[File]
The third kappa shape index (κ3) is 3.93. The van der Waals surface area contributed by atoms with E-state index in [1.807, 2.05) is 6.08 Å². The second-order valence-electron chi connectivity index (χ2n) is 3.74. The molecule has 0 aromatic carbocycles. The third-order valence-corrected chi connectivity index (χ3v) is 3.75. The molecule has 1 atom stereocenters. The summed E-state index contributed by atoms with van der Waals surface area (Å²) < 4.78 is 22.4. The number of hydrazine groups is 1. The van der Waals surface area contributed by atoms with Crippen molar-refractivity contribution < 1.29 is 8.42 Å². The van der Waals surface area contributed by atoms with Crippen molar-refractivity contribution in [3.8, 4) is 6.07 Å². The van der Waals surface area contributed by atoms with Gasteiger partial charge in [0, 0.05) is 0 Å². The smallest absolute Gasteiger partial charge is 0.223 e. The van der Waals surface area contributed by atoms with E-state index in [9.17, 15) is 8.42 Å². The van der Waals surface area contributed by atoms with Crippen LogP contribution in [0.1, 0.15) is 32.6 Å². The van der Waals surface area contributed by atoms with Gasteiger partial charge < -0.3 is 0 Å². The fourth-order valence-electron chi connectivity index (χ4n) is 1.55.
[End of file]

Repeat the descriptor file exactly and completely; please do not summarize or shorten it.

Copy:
The third kappa shape index (κ3) is 3.93. The van der Waals surface area contributed by atoms with E-state index in [1.807, 2.05) is 6.08 Å². The second-order valence-electron chi connectivity index (χ2n) is 3.74. The molecule has 0 aromatic carbocycles. The third-order valence-corrected chi connectivity index (χ3v) is 3.75. The molecule has 1 atom stereocenters. The summed E-state index contributed by atoms with van der Waals surface area (Å²) < 4.78 is 22.4. The number of hydrazine groups is 1. The van der Waals surface area contributed by atoms with Crippen molar-refractivity contribution < 1.29 is 8.42 Å². The van der Waals surface area contributed by atoms with Crippen molar-refractivity contribution in [3.8, 4) is 6.07 Å². The van der Waals surface area contributed by atoms with Gasteiger partial charge in [0, 0.05) is 0 Å². The smallest absolute Gasteiger partial charge is 0.223 e. The van der Waals surface area contributed by atoms with E-state index in [9.17, 15) is 8.42 Å². The van der Waals surface area contributed by atoms with Crippen LogP contribution in [0.1, 0.15) is 32.6 Å². The van der Waals surface area contributed by atoms with Gasteiger partial charge < -0.3 is 0 Å². The fourth-order valence-electron chi connectivity index (χ4n) is 1.55.